It had appeared the council had become bogged down on formulating a proposal that would be anything except the status quo since the late ‘90s. Members of the council had spent hours and hours hammering through the details and options for a recommendation, and though it seemed that might have been all for naught, it now appears there may be majority support for designating up to 390,000 acres of wilderness in our county. That’s quite a step from the 251,000 acres of wilderness that has been the county’s recommendation the past 15 years, but it’s still less than half the amount that some environmental groups are calling for.
The Bishop Land Initiative has sought guidance from communities in our region about how best to manage our public lands. Rep. Rob Bishop has charged a number of southeastern Utah counties with providing local input so that he can forward a bill to Congress that shows grassroots involvement. A number of counties have already weighed in, but the divisive (or shall I call it well-rounded) community that makes up the greater Moab area, has had a difficult time finding consensus. These divisions over how best to use public lands, from development to preservation to the recreational points in between, is a Grand County hallmark.
Now there’s talk about doing some “horse trading” of land parcels, wherein some tracts are deemed more suitable than others for hard recreation and natural resource extraction, while other sections are more suitable as wilderness.
In my mind, it’s easier to decide which areas should be wilderness. If there are areas that haven’t been crisscrossed with seismograph roads that have been taken over by mountain bikes, motor bikes and four-wheelers, those lands are clearly of wilderness quality. And while some lands might have been wilderness quality 150 years ago, recreational and industrial use since then may have changed their nature to the extent that they should continue to be used for multiple purposes.
I had the recent chance to fly over Island in the Sky and the Big Flat, and I was amazed to see the number of roads across it. I wasn’t dismayed or disgusted, it simply looked to me that this land is being used a lot, and has historically been used and should continue to be used for a variety of purposes, including four-wheeling, mountain biking, livestock grazing and energy development. At a recent county council meeting this area was branded as being a “problem child” because of colliding uses. I don’t think that makes the Big Flat a problem. I think it shows that folks who play in this giant sand box need to responsibly share it.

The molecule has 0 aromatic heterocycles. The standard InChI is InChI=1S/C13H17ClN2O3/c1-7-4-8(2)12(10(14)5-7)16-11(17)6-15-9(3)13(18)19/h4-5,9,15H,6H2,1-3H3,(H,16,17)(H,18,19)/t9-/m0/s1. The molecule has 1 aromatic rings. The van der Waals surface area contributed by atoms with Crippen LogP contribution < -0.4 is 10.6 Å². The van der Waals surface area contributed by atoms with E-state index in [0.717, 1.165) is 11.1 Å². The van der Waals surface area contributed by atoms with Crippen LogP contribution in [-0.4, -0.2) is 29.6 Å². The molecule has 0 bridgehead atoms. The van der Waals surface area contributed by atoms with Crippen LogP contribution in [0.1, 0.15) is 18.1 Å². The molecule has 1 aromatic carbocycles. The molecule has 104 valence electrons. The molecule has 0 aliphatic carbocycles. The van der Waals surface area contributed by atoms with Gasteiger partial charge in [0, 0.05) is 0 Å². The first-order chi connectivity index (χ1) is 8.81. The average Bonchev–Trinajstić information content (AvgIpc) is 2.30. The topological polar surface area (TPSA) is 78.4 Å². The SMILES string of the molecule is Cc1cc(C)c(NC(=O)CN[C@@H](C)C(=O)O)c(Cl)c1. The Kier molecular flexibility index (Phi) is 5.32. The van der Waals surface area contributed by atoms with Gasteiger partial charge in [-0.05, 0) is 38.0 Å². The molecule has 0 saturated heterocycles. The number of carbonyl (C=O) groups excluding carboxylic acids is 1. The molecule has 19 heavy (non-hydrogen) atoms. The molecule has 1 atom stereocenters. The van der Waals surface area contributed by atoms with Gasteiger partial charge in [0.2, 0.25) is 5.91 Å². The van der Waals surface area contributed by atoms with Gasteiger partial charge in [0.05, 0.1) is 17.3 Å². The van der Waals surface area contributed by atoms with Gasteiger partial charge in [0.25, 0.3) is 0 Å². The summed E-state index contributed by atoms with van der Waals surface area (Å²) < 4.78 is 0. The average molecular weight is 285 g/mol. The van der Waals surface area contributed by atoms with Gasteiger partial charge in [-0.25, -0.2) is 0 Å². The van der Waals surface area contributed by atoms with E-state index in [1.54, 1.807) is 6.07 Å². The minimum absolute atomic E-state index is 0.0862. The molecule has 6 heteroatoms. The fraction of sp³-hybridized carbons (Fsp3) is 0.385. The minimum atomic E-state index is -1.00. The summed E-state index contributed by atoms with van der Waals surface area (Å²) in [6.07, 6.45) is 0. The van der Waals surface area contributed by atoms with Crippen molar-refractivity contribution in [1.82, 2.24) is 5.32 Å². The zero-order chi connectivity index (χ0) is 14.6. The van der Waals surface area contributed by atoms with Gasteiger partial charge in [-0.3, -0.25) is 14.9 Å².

Yes, I know some people who drive out to Dead Horse and Grand View Points may sneer at seeing an oil flare in the distance, just as they’ve disdained the topaz blue potash ponds down by the river. But I think that’s a small percentage of visitors.
Part of the Big Flat is called Arth’s Pasture, and was named after my great-grandfather, Arthur Taylor, who was one of many pioneering businessmen who brought sheep and cattle to southeastern Utah. In actuality, the Big Flat was one of the first industrial areas in Grand County, by virtue of the fact that ranching and farming were the primary occupations in the late 1800s and well into the 1900s. There still are stockmen whose livelihoods depend on the high desert grasses of this plateau.
In a recent county council meeting, it was suggested that the Big Flat be part of a potential horse-trading agreement. I would suggest that the Big Flat, in addition to other areas, be among those sections that are traded for wilderness. The Big Flat is what it is: a reasonably developed natural area that plays host to dozens of uses, none of which should be curtailed. More closely monitored, perhaps, but not curtailed. The area would barely have qualified for wilderness status 60 years ago, and it surely wouldn’t qualify as wilderness now.
I appreciate the council’s willingness to support wilderness, or at least to support the fact that a very hefty percentage of our populace thinks it’s very important. Many people in the preservation camp are not willing to compromise at all in the area of multiple use, but instead choose to protest approved and pending projects in their ambition to say no to anything but wilderness.
The picket line is the easy way out. The more difficult task is working toward compromise.